retain it in the Special Prosecutor in connection with the cases he is
ordered to investigate.
RA 6770, otherwise known as The Ombudsman Act of 1989
provides:
1) expressly included the Special Prosecutor under the Office of the
Ombudsman;
2) gave the Special Prosecutor the power, under the supervision and
control and upon the authority of the Ombudsman, to conduct
preliminary investigation and prosecute criminal cases within the
jurisdiction of the Sandiganbayan, and to perform such other duties
assigned to it by the Ombudsman;
3) granted the Ombudsman the powers to:
Investigate and prosecute on its own or on complaint by any person,
any act or omission of any public officer or employee, office or
agency, when such act or omission appears to be illegal, unjust,
improper or inefficient. It has primary jurisdiction over cases
cognizable by the Sandiganbayan and, in the exercise of its primary
jurisdiction, it may take over, at any stage, from any investigatory
agency of the Government, the investigation of such cases.

Ombudsman Marcelos order, however, to "(k)indly submit your


recommendation soonest," is another matter. The marginal note did
not indicate to whom the recommendation should be submitted.
There being no express delegation of the power to prosecute, we are
constrained to go back to our main query: Is there an implied
delegation of the power to prosecute under Republic Act No. 6770,
such that Special Prosecutors are presumed to have been delegated
such power, in the absence of a prohibition from the Ombudsman?
Republic Act No. 6770 provides:
(4) The Office of the Special Prosecutor shall, under the
supervision and control and upon the authority of the
Ombudsman, have the following powers:
(a) To conduct preliminary investigation and prosecute
criminal cases within the jurisdiction of the Sandiganbayan;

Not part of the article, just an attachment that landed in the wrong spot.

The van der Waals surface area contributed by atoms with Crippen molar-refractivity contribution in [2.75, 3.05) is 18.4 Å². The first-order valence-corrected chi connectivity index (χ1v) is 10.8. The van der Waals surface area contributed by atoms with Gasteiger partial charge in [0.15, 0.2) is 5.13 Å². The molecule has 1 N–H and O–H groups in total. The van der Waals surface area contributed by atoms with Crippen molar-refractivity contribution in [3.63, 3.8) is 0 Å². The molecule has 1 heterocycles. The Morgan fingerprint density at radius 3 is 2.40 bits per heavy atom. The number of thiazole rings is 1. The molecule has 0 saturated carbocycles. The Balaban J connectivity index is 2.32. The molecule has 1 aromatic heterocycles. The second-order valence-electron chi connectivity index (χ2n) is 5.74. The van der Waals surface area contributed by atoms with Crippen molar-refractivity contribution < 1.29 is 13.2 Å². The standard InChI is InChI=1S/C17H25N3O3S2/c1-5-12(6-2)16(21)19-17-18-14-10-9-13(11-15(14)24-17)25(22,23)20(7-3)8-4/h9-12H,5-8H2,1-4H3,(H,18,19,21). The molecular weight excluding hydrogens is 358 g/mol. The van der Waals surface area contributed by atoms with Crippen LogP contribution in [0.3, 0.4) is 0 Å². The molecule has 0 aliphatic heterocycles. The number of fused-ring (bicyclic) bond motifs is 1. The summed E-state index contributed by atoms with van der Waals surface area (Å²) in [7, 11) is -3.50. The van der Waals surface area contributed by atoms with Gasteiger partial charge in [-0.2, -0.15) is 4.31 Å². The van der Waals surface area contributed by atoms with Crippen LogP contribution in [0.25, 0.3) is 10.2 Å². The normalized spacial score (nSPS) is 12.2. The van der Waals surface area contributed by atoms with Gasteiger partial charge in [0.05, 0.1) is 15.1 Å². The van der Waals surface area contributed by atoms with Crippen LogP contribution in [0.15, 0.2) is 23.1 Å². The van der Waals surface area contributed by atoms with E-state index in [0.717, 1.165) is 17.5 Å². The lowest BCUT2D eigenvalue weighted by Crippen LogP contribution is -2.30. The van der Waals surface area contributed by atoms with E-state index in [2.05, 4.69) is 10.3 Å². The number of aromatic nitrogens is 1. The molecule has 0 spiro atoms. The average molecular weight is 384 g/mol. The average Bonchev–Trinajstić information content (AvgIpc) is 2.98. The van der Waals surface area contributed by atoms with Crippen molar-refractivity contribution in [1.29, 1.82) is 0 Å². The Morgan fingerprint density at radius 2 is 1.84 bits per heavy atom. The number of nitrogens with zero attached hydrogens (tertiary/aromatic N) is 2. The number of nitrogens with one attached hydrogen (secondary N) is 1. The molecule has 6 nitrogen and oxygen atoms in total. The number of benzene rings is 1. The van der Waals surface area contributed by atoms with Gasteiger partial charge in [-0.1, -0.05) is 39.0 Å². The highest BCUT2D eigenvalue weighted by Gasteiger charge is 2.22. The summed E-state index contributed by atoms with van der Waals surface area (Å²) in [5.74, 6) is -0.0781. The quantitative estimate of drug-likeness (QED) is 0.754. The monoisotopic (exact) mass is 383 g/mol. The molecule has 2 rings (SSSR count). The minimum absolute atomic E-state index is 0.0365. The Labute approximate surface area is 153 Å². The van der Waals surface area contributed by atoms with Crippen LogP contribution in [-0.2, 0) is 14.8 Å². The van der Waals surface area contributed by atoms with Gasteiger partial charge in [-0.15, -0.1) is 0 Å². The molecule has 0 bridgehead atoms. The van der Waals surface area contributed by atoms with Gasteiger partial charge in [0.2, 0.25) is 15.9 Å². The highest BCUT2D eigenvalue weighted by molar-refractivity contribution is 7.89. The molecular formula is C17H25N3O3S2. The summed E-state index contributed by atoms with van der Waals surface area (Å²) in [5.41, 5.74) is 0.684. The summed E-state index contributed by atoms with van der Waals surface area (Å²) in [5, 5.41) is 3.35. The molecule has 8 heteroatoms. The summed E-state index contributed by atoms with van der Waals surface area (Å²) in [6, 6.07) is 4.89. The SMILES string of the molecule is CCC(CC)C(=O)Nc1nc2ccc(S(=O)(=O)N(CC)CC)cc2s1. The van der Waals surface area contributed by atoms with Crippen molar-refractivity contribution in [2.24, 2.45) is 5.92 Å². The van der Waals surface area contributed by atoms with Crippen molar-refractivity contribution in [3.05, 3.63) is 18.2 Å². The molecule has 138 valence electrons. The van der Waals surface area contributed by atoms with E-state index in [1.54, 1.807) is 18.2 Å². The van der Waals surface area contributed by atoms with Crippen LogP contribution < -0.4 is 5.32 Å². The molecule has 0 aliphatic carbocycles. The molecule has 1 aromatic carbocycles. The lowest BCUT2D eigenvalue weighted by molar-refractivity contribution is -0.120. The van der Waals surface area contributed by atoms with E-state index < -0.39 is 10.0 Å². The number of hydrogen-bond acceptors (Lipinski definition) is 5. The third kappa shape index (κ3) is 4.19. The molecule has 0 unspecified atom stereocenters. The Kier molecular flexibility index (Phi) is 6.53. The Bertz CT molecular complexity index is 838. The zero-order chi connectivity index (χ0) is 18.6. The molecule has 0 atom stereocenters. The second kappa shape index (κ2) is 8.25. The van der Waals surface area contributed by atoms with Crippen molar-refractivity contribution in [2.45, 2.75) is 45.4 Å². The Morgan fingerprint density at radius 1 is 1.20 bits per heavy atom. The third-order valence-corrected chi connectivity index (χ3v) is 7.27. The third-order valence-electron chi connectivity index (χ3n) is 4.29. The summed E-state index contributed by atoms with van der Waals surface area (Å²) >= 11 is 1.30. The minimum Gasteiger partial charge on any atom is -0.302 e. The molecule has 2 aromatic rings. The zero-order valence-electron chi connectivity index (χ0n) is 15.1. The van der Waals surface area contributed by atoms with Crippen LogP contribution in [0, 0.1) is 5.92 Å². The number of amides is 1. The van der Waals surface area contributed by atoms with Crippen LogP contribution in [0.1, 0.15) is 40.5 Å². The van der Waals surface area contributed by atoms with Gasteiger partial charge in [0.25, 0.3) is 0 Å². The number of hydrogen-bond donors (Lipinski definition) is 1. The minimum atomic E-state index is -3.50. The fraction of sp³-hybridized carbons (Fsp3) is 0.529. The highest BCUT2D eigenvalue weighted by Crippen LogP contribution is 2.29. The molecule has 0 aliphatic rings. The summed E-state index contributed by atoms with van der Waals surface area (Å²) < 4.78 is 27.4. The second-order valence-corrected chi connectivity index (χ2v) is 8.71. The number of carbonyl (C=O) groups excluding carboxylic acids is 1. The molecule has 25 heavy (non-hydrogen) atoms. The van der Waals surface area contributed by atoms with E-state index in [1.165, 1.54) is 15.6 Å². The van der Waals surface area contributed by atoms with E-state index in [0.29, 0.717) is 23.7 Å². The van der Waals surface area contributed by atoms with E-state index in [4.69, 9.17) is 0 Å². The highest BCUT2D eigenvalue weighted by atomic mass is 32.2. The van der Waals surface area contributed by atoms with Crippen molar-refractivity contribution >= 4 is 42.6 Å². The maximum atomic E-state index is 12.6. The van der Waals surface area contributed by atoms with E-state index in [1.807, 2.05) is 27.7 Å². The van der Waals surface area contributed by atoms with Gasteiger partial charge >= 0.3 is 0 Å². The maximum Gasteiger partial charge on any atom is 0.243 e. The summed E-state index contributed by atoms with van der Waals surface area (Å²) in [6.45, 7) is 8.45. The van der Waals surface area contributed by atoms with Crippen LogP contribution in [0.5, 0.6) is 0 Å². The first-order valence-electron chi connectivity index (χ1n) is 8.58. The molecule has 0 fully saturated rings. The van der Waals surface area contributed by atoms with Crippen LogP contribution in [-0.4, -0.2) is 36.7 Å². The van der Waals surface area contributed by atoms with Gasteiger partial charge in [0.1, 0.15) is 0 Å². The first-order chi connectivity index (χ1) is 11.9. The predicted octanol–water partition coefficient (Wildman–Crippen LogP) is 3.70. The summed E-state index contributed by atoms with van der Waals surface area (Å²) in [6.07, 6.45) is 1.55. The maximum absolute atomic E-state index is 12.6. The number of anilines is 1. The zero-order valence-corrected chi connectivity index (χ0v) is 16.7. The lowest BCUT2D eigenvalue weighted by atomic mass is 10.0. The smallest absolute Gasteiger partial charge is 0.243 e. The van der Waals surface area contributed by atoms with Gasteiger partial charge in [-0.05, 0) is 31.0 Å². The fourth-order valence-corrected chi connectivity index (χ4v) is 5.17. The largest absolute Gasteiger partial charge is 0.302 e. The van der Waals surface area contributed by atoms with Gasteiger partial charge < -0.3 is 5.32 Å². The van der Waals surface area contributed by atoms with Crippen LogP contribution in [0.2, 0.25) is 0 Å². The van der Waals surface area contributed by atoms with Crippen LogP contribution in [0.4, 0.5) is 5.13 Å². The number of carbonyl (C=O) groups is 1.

(b) To enter into plea-bargaining agreements; and
(c) To perform such other duties assigned to it by the
Ombudsman.
Doctrine of qualified political agency does not apply. only applies to
Chief Executive.
Ombudsman would be severely hampered from exercising his power
of control if we are to allow the Special Prosecutor to authorize the
filing of informations in the first instance. This is because while the
Ombudsman has full discretion to determine whether or not a
criminal case should be filed in the Sandiganbayan, once the case
has been filed with said court, it is the Sandiganbayan, and no longer
the Ombudsman, which has full control of the case so much so that
the informations may not be dismissed, without the approval of the
said court.

Case 5. People v Laggui. March 16, 1989

2. the maker, drawer or issuer knows at the time of issue that


he does not have sufficient funds in or credit with the drawee
bank for the payment of such check in full upon its
presentment, and

Facts:
Eliseo F. Soriano is a minister of the "Church of God in Jesus Christ,
the Pillar and Ground of the Truth in the Philippines. The offended
party, Lolita Hizon, became interested in Soriano's religious group
and became a member thereof.
Soriano confided to Hizon his worries about his indebtedness of
P250k to Dr. and Mrs. Zoilo Pangilinan. The obligation was secured
by a mortgage on the congregation's property.

3. the check is subsequently dishonored by the drawee bank


for insufficiency of funds or credit or would have been
dishonored for the same reason had not the drawer, without
any valid reason, ordered the bank to stop payment.
Issue:

Hizon agreed to help and gave Soriano P250k cash in exchange for
a post-dated check in the same amount. His check was undated.

W/N the information was fatally defective NO

When Hizon went back from her US trip, she asked why the check
bore no date. Soriano told her to date it "July 18, 1984" so he would
have sufficient time to fund it. When Hizon deposited the check on
that date, the drawee bank dishonored it because Soriano's account
with it had been closed as of July 10, 1984.

The presence of the first and third elements of the offense